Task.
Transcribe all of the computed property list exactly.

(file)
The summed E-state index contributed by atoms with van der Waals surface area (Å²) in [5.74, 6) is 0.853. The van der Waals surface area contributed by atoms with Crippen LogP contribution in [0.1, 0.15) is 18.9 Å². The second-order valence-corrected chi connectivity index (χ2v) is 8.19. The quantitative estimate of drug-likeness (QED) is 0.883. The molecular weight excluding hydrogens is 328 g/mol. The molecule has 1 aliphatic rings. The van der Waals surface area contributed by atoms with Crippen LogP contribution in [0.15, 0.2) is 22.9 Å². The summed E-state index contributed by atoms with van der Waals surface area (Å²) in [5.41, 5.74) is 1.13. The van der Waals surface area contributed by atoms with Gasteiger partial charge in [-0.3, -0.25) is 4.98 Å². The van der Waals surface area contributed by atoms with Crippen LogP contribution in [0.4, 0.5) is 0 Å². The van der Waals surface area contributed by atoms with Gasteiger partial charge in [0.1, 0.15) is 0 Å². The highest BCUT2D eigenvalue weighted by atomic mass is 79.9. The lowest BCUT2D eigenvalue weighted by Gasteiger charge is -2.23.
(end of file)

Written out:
The summed E-state index contributed by atoms with van der Waals surface area (Å²) in [5.74, 6) is 0.853. The van der Waals surface area contributed by atoms with Crippen LogP contribution in [0.1, 0.15) is 18.9 Å². The second-order valence-corrected chi connectivity index (χ2v) is 8.19. The quantitative estimate of drug-likeness (QED) is 0.883. The molecular weight excluding hydrogens is 328 g/mol. The molecule has 1 aliphatic rings. The van der Waals surface area contributed by atoms with Crippen LogP contribution in [0.15, 0.2) is 22.9 Å². The summed E-state index contributed by atoms with van der Waals surface area (Å²) in [5.41, 5.74) is 1.13. The van der Waals surface area contributed by atoms with Gasteiger partial charge in [-0.3, -0.25) is 4.98 Å². The van der Waals surface area contributed by atoms with Crippen LogP contribution in [0.4, 0.5) is 0 Å². The van der Waals surface area contributed by atoms with Gasteiger partial charge in [0.1, 0.15) is 0 Å². The highest BCUT2D eigenvalue weighted by atomic mass is 79.9. The lowest BCUT2D eigenvalue weighted by Gasteiger charge is -2.23.